As Michael Bussee said of a much smaller study of this kind in which he and a number of his clients took part years ago when he was still at the head of Exodus International: “When Pattison contacted us about putting together the study, Gary and I were very excited. We went through our files and carefully handpickced and coached the research subjects. … We told the research subjects how important it was to EXODUS’s ministry and future that the subjects give the most positive response possible. We weren’t lying – at least we didn’t think we were. We believed it. … Sadly, we were deluding ourselves and misleading others.”

    43% of Spitzer’s subjects learned about the study from ex-gay ministries, and 23% from NARTH. They decided to participate in the study after reading repeated notices that those organizations had sent to their members.

    Since Spitzer is an atheist, I don’t suppose that he could adequately appreciate or even perhaps conceive the extent to which people who had been psychologically and spiritually terrorized by fundamentalist religious teaching on homosexuality (93% of the subjects said that religion was extremely important in their lives) could be led to deceive themselves and others. Could it be that the penny finally dropped?

  • writerjerome

    Even bigger than John Smid admitting his sexual orientation had not changed was the statement from Alan Chambers that “99.9% of gays can’t change” their sexual orientation. As current president of Exodus International, his admission as top dog in the “ex-gay” community may have made Spitzer feel like his own suspicions were more than confirmed by the very men who had once boldly proclaimed that thousands had changed. And given the near-silence coming from Exodus board members, it seems time has come to admit the fact that sexual orientation claims do not match reality.

  • Michael Bussee

    Anyone studying “ex-gays” has to take into account the mindset of many of the participants. The impact of “name-it-and-claim-it” theology on self reports of “change” cannot be under-estimated.

    It’s not so much that “ex-gays” deliberately lie. It’s more that they have a special way of looking at “belief”. Those from more charismatic backgrounds are told that “what they profess in faith” will come to pass – if their faith is strong enough.

    For example, such a believer may say, “I have been healed by Jesus” of this or that affliction – even though they still suffer from it. By proclaiming it on a spritual level they help to bring it about on the physical level.

    This idea of “claiming it on faith” is reinforced by such Biblical passages as “By His stripes we ARE healed” (past tense) and “Therefore I tell you, whatever you ask for in prayer, believe that you HAVE received it, and it will be yours.”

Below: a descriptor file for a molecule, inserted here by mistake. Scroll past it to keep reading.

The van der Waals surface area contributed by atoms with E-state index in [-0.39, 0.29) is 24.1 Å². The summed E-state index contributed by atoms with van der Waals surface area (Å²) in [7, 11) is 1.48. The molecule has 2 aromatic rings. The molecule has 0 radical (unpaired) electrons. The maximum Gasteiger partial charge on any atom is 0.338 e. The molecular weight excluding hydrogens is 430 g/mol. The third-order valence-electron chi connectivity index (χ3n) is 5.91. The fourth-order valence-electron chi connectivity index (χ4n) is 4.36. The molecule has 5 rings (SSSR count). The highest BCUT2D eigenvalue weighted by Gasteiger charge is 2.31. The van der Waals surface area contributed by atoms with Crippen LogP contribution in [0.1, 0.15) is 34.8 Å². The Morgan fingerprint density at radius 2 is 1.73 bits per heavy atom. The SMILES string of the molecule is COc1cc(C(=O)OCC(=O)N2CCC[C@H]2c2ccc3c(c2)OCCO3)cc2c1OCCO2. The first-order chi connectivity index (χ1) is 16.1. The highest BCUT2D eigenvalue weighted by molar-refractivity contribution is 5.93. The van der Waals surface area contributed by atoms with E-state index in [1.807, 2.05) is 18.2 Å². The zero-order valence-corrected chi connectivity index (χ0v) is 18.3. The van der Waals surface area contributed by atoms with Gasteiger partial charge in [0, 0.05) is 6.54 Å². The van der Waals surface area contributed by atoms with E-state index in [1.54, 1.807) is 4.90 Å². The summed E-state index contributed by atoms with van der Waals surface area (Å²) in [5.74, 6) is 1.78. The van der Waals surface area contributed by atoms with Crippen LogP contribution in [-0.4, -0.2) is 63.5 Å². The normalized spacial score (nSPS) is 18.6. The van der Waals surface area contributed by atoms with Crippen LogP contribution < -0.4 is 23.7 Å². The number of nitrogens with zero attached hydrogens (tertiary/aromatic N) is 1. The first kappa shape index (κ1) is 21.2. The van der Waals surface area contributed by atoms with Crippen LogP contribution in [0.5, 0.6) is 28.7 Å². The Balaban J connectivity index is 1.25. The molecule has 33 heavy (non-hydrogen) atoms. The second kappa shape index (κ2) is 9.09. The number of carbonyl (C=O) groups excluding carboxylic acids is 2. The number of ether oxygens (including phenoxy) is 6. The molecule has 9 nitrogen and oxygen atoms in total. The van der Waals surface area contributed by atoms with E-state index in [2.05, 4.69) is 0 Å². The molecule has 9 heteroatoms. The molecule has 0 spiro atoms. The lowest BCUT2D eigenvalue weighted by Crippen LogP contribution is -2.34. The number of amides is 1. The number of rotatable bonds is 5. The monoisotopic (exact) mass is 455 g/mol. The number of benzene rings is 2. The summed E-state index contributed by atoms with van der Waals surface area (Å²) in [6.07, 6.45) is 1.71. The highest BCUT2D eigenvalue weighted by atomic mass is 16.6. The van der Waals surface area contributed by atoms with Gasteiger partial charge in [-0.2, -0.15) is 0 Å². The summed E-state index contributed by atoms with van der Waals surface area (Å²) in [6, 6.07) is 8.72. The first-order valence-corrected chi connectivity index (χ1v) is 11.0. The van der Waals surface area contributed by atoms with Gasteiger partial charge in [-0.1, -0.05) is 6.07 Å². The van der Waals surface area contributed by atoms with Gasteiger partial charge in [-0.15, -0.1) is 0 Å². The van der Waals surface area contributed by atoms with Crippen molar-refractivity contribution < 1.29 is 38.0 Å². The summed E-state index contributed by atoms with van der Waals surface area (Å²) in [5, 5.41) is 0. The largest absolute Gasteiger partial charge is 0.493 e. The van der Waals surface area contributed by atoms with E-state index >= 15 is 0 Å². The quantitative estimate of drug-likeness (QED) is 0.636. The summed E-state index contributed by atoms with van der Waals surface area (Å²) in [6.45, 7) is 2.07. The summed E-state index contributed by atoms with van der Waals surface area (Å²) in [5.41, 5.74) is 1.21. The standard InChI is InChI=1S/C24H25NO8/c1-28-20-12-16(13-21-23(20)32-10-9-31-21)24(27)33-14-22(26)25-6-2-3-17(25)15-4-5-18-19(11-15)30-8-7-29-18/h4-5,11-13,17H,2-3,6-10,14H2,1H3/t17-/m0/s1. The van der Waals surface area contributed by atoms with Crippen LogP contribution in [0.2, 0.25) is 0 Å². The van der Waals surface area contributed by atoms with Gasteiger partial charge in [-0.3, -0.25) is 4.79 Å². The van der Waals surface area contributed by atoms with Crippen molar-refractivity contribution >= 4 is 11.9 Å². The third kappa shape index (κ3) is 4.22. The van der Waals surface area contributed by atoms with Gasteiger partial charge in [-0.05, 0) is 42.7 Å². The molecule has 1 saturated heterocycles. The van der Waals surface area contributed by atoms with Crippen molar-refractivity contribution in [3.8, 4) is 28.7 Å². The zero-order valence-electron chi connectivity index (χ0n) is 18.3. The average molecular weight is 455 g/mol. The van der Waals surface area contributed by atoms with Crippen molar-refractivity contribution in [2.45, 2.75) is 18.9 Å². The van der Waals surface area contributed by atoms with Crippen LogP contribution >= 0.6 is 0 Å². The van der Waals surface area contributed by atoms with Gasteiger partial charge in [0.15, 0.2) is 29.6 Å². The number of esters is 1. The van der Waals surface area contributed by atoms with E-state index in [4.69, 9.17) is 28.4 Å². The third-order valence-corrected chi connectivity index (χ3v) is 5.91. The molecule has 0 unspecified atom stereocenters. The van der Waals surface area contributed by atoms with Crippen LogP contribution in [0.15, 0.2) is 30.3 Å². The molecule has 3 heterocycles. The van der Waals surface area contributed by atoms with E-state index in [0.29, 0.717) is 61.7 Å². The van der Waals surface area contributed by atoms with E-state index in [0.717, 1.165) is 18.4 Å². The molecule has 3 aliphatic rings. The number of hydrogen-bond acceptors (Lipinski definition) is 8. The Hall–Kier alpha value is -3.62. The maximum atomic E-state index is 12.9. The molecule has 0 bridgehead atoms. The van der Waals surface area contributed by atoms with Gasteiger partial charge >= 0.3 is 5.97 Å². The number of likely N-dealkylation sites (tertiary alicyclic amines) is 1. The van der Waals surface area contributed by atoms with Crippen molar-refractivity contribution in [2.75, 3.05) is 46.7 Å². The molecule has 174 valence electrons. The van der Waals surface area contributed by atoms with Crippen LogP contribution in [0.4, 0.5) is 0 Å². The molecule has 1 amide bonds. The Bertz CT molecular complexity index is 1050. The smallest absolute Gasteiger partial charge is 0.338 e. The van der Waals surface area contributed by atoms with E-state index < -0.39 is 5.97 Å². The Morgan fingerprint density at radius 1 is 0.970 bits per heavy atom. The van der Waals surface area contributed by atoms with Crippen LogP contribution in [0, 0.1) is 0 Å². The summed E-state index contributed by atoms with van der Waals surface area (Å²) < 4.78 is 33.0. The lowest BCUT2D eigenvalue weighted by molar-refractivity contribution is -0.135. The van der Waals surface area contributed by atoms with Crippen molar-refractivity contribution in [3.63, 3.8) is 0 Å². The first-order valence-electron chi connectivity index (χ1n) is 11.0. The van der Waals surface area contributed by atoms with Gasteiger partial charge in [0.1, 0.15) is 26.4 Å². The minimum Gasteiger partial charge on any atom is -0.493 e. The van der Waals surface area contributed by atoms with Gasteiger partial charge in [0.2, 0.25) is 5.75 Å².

When these believers say, “My sexual orientation HAS changed”, they may actually mean something closer to: “I strongly believe that my orientation has changed on the spiritual level and I am professing faith (confident hope) that it will also be true on the physical level.”

    That’s what I meant when I said I was “ex-gay”. It was what John Smid meant. It’s what many of the men in our ministries meant. But these were self-reports of our hope – not a factual reality – believing (in faith) that what had changed on the spiritual level would manifest itself on the physical

  • Michael Bussee

    This “ex-gay” way of thinking is part of what is known as the “Word Of Faith” movement:

    “Word of Faith (also known as Word-Faith or simply Faith) is a family of teachings in some Christian churches as well as a label applied by some observers to a teaching movement kindred to many Pentecostal and charismatic churches and individuals worldwide…

    The Word of Faith movement has many distinctive features. It shares teachings with prosperity theology, but they are not the same thing.

    Additionally, many beliefs that the movement holds as essentials are often criticised by some Christians as diverging from Christian orthodoxy.

    The movement emphasizes speaking, stating, or confessing verses found in the Bible, called the Word of God. The belief is that if one believes the Word of God and confesses it then the believer shall receive what they confess.

    This act of believing and speaking is said to be described by Jesus in Mark 11:22-23. The term word of faith itself is derived from the biblical passage Romans 10:8 which speaks of “the word of faith that we preach.” ~ wikipedia

  • Teresa

    Hi StraightGrandmother, yes, I’m here. Dr. Yarhouse, thanks for the association. Now to business.

    Quite frankly, I’m deeply concerned by this retraction/apology by Dr. Spitzer. I will attribute the best motives I can for this forthcoming now; however, I have several problems with this.